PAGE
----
- The Washington Times - Saturday, March 4, 2006

LEBANON, N.H. (AP) — Besides juggling school, sports and everything else that goes along with being a teenager, 16-year-old Corinne Cline has to deal with managing her diabetes.

But Corinne is benefiting from a program that links teenagers with Dartmouth College students who also have chronic illnesses. The goal of Steps Toward Adulthood Responsibility (STAR) is to help teens develop confidence and the skills they will need to become independent adults.

“It’s so nice to see people just like me who know how it feels,” she said. “If I didn’t have STAR, I wouldn’t have been able to accept it as well. I needed that push.”

STAR is based on the idea that the best role model is someone who is one step ahead. Founders envisioned one-on-one mentoring, but quickly realized that teens respond best to group activities, said Mark Detzer, the program’s director.

“It turns out a young person with diabetes doesn’t necessarily want a mentor with diabetes,” Mr. Detzer said.

The program’s cornerstone is a dinner and discussion session every six weeks, but there also are retreats, social outings, writing workshops and research projects.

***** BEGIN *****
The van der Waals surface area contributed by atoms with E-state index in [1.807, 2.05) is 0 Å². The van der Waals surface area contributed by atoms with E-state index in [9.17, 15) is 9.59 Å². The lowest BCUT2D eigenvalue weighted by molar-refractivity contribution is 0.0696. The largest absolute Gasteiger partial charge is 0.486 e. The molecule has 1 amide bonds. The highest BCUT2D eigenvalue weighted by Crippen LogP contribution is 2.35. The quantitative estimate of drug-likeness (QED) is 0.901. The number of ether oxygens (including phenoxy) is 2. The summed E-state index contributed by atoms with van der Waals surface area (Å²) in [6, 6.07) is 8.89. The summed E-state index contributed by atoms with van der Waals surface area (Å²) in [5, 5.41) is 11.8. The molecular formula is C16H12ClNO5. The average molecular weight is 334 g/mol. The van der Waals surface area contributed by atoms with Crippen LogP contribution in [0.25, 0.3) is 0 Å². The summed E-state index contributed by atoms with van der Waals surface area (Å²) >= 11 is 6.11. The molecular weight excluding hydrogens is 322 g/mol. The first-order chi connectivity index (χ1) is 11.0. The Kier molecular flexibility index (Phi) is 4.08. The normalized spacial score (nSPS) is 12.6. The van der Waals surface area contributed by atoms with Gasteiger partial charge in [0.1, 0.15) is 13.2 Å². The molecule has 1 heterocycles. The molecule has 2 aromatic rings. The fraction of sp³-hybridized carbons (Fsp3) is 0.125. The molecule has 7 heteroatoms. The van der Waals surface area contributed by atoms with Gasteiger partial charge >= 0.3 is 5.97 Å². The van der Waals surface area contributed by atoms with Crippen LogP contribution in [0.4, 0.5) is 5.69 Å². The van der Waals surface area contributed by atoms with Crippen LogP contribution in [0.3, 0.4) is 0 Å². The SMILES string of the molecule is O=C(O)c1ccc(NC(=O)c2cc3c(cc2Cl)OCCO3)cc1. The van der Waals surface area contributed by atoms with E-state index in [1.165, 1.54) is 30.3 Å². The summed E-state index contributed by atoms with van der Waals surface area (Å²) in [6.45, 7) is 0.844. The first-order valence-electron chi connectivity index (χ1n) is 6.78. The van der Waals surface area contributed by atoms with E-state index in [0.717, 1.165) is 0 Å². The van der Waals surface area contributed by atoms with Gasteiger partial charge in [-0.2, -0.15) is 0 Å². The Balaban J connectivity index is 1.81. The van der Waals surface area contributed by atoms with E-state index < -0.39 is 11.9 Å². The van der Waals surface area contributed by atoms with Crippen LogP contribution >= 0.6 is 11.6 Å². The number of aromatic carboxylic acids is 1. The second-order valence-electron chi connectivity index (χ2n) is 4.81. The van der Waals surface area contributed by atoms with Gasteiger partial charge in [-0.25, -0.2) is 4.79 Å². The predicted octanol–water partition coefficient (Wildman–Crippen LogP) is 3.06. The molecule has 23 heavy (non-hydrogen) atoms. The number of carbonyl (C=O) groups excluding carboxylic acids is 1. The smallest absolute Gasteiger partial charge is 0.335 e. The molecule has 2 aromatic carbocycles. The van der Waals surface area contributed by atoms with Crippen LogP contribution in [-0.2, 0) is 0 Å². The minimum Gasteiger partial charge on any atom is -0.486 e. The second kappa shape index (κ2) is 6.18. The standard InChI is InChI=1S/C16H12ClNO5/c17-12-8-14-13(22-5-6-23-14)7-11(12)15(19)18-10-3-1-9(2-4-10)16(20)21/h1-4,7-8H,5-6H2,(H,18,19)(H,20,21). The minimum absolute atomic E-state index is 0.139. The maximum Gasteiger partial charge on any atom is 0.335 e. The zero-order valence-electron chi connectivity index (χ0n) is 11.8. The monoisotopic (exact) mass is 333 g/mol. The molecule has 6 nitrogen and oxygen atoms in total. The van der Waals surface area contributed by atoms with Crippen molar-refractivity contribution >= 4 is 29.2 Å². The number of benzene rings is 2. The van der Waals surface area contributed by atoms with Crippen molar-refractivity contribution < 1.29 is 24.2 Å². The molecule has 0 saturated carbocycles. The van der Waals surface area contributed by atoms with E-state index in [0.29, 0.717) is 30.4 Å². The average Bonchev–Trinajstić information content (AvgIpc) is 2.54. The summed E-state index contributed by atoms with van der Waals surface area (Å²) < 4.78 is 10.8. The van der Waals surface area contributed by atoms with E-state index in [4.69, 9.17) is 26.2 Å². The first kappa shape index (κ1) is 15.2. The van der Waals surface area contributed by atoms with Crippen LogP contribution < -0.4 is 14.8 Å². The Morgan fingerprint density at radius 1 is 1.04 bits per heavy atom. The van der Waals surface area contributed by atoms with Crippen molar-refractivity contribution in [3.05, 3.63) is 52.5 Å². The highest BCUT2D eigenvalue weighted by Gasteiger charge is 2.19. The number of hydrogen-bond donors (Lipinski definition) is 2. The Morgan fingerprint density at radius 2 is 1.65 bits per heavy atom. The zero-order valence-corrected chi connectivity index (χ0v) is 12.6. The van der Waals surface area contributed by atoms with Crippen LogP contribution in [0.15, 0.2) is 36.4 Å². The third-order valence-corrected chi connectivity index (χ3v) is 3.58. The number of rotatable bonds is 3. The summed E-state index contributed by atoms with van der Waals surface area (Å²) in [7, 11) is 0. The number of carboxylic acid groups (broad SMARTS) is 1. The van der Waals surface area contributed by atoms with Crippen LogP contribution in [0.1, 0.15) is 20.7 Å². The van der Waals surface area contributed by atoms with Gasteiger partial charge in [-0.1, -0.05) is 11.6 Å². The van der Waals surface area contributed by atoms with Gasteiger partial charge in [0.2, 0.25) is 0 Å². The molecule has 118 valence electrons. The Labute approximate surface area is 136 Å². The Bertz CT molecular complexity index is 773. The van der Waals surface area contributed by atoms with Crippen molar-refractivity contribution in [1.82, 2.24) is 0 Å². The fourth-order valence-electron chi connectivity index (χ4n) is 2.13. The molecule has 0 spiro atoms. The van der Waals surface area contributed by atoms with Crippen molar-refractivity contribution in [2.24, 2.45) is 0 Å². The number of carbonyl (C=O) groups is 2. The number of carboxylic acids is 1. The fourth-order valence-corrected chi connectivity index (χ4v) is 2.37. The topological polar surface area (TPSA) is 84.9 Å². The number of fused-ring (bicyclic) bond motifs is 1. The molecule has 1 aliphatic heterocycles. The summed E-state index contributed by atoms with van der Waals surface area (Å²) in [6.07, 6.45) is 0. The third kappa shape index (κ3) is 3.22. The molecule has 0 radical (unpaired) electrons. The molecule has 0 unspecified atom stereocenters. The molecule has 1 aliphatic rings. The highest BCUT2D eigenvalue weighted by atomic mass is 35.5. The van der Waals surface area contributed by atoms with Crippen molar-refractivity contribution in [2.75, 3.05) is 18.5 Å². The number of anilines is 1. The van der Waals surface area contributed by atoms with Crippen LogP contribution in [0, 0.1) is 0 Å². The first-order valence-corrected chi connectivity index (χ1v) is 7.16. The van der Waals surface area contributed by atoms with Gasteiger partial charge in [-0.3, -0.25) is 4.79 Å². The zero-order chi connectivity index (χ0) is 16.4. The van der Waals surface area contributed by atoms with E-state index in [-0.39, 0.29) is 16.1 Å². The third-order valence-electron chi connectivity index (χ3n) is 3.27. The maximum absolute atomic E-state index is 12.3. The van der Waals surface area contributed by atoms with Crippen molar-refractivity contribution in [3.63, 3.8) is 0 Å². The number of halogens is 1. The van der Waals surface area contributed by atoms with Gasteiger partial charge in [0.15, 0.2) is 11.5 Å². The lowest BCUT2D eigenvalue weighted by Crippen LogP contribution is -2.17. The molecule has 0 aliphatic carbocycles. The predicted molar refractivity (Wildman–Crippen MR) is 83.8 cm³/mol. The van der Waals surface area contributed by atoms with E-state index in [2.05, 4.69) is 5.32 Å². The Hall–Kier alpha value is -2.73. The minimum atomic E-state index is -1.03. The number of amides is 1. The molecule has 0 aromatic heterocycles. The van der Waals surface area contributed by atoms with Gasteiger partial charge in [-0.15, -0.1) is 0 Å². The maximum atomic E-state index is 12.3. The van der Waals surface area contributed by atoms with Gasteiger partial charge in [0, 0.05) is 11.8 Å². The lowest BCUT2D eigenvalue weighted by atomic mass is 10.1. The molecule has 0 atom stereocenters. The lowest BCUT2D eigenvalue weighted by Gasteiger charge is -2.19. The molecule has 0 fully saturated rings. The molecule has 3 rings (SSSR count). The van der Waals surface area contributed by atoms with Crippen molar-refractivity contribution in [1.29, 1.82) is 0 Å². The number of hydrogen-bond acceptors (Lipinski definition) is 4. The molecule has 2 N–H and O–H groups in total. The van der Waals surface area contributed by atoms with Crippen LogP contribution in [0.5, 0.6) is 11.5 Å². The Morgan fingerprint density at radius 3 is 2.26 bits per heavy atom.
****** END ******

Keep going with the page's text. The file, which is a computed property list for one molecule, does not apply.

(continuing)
Corinne, who was diagnosed with type 1 diabetes three years ago, didn’t think her peers would understand her illness when she went away to boarding school two years ago.

Type 1 diabetes requires daily insulin injections, but she often skipped her blood tests or waited to test in private.

“I wasn’t accustomed to taking care of myself, so things went downhill,” Corinne said.

Transferring to another private school and moving back home to Andover helped her manage her disease better, she said, as has the STAR program.

At the dinners, parents meet with a social worker while the teens split up into small groups with the college students. Discussion topics range from how much to tell their friends about their illnesses to improving communication with doctors, teachers and parents.

“Part of the richness of this model is that some of the Dartmouth students are still struggling with these issues,” Mr. Detzer said.

Jessica Glago, 20, arrived at Dartmouth in 2004, just six months after undergoing chemotherapy for Hodgkin’s disease, a cancer of the lymphatic system.

“I know when I was in treatment at home, I would’ve loved to have been in a program like STAR,” said Miss Glago, of Cleveland. “I feel like now I get a chance to show them that transitions aren’t easy, but they can be managed.”

The program was founded 10 years ago by psychologist Phyllis Wilson, who donated money in memory of a daughter who had a successful career despite having polio as a child.

Miami University psychology professor Alexandra Quittner, who has studied children with chronic illnesses for 20 years, said she knows of no other program like STAR, even though the population that could benefit from it is growing. Not only are diseases such as diabetes and asthma on the rise, but medical advances mean more children who might have died from some illnesses in the past are living into their teen years and beyond.

“There are more and more kids living on a day-to-day basis with chronic illnesses and very few resources to meet their needs,” she said.

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